Can you determine from whom or where the information originated? A news article whose content has been reported in just one source, with no original reporting, or where the news outlet is questionable (think of the Daily Mail, or RT), deserves particularly close scrutiny.
Who or what is the subject matter? If the subject is high-profile or controversial - politicians, celebrities, or hot topics of debate, like abortion - it’s more likely to have a “slant” that just might tip it into fake news territory. Think about it this way - no one is making up news stories about the neighbor’s dog.
What is the context? Why is the news being reported or shared? A lot of problematic content is not actually false, but misleading - for example, reporting that a politician took donations from a certain source might look extremely polarizing, but if the donation was from ten years ago, we need to ask why it is being reported now.
Is the information satirical or a parody? Your uncle isn’t the only one sharing Onion articles without realizing that they are satire pieces. Even reliable news outlets have reported on parody pieces as if they were true - like the Washington Post did as recently as 2018.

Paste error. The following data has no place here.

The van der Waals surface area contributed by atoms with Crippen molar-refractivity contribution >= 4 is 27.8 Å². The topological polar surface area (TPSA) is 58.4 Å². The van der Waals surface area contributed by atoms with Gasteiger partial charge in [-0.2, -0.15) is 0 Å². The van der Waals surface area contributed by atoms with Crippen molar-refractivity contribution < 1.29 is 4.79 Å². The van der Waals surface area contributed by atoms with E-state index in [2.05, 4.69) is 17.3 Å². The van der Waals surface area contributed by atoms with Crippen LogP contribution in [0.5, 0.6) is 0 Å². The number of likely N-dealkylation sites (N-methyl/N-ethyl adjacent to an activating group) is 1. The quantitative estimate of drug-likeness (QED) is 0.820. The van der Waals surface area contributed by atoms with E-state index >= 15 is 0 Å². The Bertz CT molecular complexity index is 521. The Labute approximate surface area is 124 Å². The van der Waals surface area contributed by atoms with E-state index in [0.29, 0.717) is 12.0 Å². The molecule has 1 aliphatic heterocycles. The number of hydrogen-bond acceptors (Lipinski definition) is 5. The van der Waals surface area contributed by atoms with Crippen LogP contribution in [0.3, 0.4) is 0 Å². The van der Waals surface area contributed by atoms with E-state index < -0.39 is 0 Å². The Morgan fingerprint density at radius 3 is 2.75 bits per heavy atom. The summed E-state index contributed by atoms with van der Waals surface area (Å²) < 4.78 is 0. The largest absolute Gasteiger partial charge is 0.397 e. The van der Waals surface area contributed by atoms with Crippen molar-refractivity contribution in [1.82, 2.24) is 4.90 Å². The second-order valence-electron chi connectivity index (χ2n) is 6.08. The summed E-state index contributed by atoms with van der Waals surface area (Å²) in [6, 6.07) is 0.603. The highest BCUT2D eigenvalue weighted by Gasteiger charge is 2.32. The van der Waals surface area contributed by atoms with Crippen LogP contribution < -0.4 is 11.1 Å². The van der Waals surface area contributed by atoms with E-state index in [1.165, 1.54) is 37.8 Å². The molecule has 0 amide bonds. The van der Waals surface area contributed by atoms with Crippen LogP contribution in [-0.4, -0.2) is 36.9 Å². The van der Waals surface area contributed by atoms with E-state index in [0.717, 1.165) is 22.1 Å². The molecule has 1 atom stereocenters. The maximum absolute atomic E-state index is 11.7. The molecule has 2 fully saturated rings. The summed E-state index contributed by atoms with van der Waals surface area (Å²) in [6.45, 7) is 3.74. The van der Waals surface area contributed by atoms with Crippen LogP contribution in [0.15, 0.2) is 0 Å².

These tips apply to everyone who is (hopefully) scrutinizing the content they come across with a discerning eye. To learn more about the elements in play when fake news can be a cause of legal liability (such as whether a piece of news can be retracted or corrected easily and effectively), check out the full program, available with your unlimited subscription or Lawline’s Free Trial.
Sarah graduated from Simon's Rock College in 2005 with a BA in Linguistics, then worked in events production for several years before she graduated from New York Law School in 2012. Before joining Lawline, she worked in litigation management as a legal auditor. She loves working as a program attorney as it combines her legal knowledge and production background. She has two kids, two cats, and loves public transit and rainy days.